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IN THE NEWS
TOUR OF THE MONTH
ON THIS DAY IN LONDON
17th July 1968 Beatle's animated film Yellow Submarine premieres in London
17th July 1965 Born today: Alex Winter, London England, actor (Bill and Ted's Excellent Adventure)
17th July 1958 Peter Shaffer's Five Finger Exercise, premieres in London
17th July 1949 Born today: Mick Tucker, London, rock drummer (Sweet Harlesden)
17th July 1947 Born today: Camilla Parker-Bowles, London England, Prince Charles' wife.
17th July 1909 Born today: Hardy Amies, London England, royal dressmaker (Queen Elizabeth II)
17th July 1894 Born today: Mary Clare, London England, actress (Evil Mind, Young and Innocent)
17th July 1717 George Frideric Handel's The Water Music premiered when King George I requested a concert on a barge on the River Thames.
Daily News to Remember
The London Paper, one of the capital's finest - established here
Location: 1 Pennington Street, E98 1BD
Description: Launched on the 4th September 2006, 'The London Paper' changed the face of London's media landscape.
The title was the first serious challenge to The Evening Standard's hegemony of the city's evening newspaper market for a generation. The team of journalists behind the paper were determined to champion a dynamic and diverse capital, and brighten up the post-work commute.
The idea of a newspaper actually celebrating London (an actual tlp slogan) immediately resonated with Londoners and the circulation quickly topped 500,000. It had a readership in excess of 1.2 million, making it the No.1 choice in the capital.
The fresh, European-style design proved a hit, as did columnists such as girl-about-town and boy-about-town and, more radically, their gay equivalents.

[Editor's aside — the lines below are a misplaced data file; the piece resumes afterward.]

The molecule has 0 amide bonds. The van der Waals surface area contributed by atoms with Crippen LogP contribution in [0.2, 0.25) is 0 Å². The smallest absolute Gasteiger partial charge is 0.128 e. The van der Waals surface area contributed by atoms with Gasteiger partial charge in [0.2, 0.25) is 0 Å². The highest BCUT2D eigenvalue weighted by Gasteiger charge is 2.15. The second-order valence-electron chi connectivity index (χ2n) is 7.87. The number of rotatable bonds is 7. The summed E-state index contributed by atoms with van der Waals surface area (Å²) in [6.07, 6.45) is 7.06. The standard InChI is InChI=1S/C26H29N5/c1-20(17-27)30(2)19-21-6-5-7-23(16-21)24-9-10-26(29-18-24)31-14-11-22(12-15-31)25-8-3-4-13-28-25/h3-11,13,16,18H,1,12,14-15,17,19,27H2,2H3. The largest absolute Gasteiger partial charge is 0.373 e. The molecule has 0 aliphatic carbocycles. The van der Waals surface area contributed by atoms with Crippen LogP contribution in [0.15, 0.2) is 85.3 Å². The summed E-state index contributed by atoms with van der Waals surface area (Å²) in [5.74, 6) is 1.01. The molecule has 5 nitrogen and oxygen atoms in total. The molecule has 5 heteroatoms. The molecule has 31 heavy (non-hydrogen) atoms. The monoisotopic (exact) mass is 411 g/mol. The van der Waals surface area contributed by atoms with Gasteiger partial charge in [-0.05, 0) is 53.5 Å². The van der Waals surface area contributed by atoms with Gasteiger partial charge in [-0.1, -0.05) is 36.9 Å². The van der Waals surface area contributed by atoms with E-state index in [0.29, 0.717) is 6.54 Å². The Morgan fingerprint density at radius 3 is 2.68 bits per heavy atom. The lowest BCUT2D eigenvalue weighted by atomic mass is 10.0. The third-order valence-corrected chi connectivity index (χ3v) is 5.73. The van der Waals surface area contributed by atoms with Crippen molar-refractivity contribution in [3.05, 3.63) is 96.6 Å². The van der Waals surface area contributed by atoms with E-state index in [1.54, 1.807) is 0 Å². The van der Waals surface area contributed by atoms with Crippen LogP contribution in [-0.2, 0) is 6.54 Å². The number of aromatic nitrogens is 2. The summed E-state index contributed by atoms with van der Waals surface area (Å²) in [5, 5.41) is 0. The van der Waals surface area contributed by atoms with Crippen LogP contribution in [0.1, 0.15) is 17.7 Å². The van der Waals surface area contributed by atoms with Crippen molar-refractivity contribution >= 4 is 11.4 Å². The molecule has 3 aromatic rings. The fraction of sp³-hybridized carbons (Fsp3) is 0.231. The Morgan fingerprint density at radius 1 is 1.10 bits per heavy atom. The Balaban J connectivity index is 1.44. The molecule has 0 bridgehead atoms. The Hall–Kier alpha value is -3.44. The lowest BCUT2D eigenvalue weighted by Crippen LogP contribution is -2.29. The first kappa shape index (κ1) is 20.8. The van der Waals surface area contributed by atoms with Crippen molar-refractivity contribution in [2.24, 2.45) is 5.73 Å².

The mix of straight news and sports reporting, eye-catching celebrity stories, great arts coverage, and a host of quirky favourites such as the innovative Lovestruck column and the near-legendary Pet of the Day, also won over Londoners.
Editorially the aim was to reflect the full spectrum of London's community in a positive package which interacted with its audience, breaking down many of the barriers between journalist and reader.
The paper also pioneered the application of a 'free' business model to a premium product aimed primarily at 18-35-year-old commuters - a highly coveted market for advertisers. Use of integrated advertisements - with the stories fitted around dramatically cropped ad-images - and moving sport to the inside back pages, leaving the back page free for advertisers, were typical of the radical thinking which has since been adopted across the industry.
Every afternoon scores of vendors wearing trademark purple fleeces would take to strategic positions across the city and hand out half a million copies to commuters. Well into the evening trains and buses would be packed with readers all enjoying the londonpaper's deliberately concise and punchy mix of news and entertainment..
Sadly, thelondonpaper was forced to close on 18 September 2009.
It will be missed by hundreds of thousands of Londoners (as well as the journalists who created it).